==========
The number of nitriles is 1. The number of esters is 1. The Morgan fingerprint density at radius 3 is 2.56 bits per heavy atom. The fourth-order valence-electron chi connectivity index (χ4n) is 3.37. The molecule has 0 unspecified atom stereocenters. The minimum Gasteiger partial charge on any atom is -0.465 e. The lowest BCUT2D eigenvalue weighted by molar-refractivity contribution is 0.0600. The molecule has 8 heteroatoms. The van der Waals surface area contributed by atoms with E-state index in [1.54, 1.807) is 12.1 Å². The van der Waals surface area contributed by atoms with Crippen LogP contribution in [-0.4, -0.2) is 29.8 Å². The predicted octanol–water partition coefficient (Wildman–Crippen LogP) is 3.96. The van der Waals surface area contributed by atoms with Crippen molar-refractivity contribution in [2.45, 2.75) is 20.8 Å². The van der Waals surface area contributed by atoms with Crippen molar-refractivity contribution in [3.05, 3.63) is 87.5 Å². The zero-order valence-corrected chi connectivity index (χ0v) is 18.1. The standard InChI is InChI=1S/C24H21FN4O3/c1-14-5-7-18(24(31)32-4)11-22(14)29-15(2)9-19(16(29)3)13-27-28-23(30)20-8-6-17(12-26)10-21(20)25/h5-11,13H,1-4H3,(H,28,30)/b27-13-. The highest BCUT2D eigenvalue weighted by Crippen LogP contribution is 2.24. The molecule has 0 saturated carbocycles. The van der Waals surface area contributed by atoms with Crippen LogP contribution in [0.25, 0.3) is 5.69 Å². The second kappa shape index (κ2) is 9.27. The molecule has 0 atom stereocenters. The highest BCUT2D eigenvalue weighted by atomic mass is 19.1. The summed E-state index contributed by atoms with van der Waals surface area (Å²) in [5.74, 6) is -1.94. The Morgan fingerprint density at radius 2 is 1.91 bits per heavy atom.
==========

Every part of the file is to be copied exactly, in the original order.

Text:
The number of nitriles is 1. The number of esters is 1. The Morgan fingerprint density at radius 3 is 2.56 bits per heavy atom. The fourth-order valence-electron chi connectivity index (χ4n) is 3.37. The molecule has 0 unspecified atom stereocenters. The minimum Gasteiger partial charge on any atom is -0.465 e. The lowest BCUT2D eigenvalue weighted by molar-refractivity contribution is 0.0600. The molecule has 8 heteroatoms. The van der Waals surface area contributed by atoms with E-state index in [1.54, 1.807) is 12.1 Å². The van der Waals surface area contributed by atoms with Crippen LogP contribution in [-0.4, -0.2) is 29.8 Å². The predicted octanol–water partition coefficient (Wildman–Crippen LogP) is 3.96. The van der Waals surface area contributed by atoms with Crippen molar-refractivity contribution in [2.45, 2.75) is 20.8 Å². The van der Waals surface area contributed by atoms with Crippen molar-refractivity contribution in [3.05, 3.63) is 87.5 Å². The zero-order valence-corrected chi connectivity index (χ0v) is 18.1. The standard InChI is InChI=1S/C24H21FN4O3/c1-14-5-7-18(24(31)32-4)11-22(14)29-15(2)9-19(16(29)3)13-27-28-23(30)20-8-6-17(12-26)10-21(20)25/h5-11,13H,1-4H3,(H,28,30)/b27-13-. The highest BCUT2D eigenvalue weighted by Crippen LogP contribution is 2.24. The molecule has 0 saturated carbocycles. The van der Waals surface area contributed by atoms with Crippen LogP contribution in [0.25, 0.3) is 5.69 Å². The second kappa shape index (κ2) is 9.27. The molecule has 0 atom stereocenters. The highest BCUT2D eigenvalue weighted by atomic mass is 19.1. The summed E-state index contributed by atoms with van der Waals surface area (Å²) in [5.74, 6) is -1.94. The Morgan fingerprint density at radius 2 is 1.91 bits per heavy atom.